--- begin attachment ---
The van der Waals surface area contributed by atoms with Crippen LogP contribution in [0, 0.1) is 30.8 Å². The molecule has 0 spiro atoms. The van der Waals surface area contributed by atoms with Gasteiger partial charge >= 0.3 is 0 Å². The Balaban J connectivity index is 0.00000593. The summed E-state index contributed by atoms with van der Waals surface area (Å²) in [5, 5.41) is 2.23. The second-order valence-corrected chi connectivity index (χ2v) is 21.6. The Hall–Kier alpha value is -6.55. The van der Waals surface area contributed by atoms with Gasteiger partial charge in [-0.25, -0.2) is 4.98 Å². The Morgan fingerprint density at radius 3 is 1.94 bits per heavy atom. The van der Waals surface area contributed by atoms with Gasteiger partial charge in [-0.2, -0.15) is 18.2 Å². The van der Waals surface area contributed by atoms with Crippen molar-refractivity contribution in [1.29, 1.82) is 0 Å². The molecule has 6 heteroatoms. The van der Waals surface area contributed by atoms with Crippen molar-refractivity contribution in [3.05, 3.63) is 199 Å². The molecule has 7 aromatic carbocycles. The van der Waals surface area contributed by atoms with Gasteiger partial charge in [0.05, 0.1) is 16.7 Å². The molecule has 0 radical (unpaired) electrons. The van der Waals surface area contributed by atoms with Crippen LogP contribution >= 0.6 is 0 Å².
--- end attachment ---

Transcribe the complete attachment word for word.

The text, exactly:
The van der Waals surface area contributed by atoms with Crippen LogP contribution in [0, 0.1) is 30.8 Å². The molecule has 0 spiro atoms. The van der Waals surface area contributed by atoms with Gasteiger partial charge >= 0.3 is 0 Å². The Balaban J connectivity index is 0.00000593. The summed E-state index contributed by atoms with van der Waals surface area (Å²) in [5, 5.41) is 2.23. The second-order valence-corrected chi connectivity index (χ2v) is 21.6. The Hall–Kier alpha value is -6.55. The van der Waals surface area contributed by atoms with Gasteiger partial charge in [-0.25, -0.2) is 4.98 Å². The Morgan fingerprint density at radius 3 is 1.94 bits per heavy atom. The van der Waals surface area contributed by atoms with Gasteiger partial charge in [-0.2, -0.15) is 18.2 Å². The van der Waals surface area contributed by atoms with Crippen molar-refractivity contribution in [1.29, 1.82) is 0 Å². The molecule has 6 heteroatoms. The van der Waals surface area contributed by atoms with Crippen molar-refractivity contribution in [3.05, 3.63) is 199 Å². The molecule has 7 aromatic carbocycles. The van der Waals surface area contributed by atoms with Gasteiger partial charge in [0.05, 0.1) is 16.7 Å². The molecule has 0 radical (unpaired) electrons. The van der Waals surface area contributed by atoms with Crippen LogP contribution >= 0.6 is 0 Å².